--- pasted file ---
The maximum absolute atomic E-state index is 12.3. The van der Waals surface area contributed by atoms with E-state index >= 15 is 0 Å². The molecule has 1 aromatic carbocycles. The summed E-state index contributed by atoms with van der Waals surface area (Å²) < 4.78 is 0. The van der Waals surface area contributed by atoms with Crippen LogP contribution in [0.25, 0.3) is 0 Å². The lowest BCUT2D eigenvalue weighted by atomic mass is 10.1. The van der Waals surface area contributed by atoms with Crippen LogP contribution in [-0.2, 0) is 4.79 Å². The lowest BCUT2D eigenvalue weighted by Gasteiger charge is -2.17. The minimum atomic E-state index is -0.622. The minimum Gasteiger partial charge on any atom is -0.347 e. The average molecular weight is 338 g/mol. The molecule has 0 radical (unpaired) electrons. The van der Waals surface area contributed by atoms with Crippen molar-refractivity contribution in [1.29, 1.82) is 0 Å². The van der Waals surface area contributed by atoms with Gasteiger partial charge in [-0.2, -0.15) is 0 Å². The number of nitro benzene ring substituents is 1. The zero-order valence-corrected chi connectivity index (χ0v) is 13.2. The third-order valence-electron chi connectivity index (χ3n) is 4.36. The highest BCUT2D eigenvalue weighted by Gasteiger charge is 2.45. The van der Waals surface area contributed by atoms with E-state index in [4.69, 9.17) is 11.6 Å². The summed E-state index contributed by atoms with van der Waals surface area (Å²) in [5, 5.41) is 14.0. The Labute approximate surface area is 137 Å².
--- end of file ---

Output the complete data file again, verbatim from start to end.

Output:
The maximum absolute atomic E-state index is 12.3. The van der Waals surface area contributed by atoms with E-state index >= 15 is 0 Å². The molecule has 1 aromatic carbocycles. The summed E-state index contributed by atoms with van der Waals surface area (Å²) < 4.78 is 0. The van der Waals surface area contributed by atoms with Crippen LogP contribution in [0.25, 0.3) is 0 Å². The lowest BCUT2D eigenvalue weighted by atomic mass is 10.1. The van der Waals surface area contributed by atoms with Crippen LogP contribution in [-0.2, 0) is 4.79 Å². The lowest BCUT2D eigenvalue weighted by Gasteiger charge is -2.17. The minimum atomic E-state index is -0.622. The minimum Gasteiger partial charge on any atom is -0.347 e. The average molecular weight is 338 g/mol. The molecule has 0 radical (unpaired) electrons. The van der Waals surface area contributed by atoms with Crippen molar-refractivity contribution in [1.29, 1.82) is 0 Å². The van der Waals surface area contributed by atoms with Gasteiger partial charge in [-0.2, -0.15) is 0 Å². The number of nitro benzene ring substituents is 1. The zero-order valence-corrected chi connectivity index (χ0v) is 13.2. The third-order valence-electron chi connectivity index (χ3n) is 4.36. The highest BCUT2D eigenvalue weighted by Gasteiger charge is 2.45. The van der Waals surface area contributed by atoms with E-state index in [4.69, 9.17) is 11.6 Å². The summed E-state index contributed by atoms with van der Waals surface area (Å²) in [5, 5.41) is 14.0. The Labute approximate surface area is 137 Å².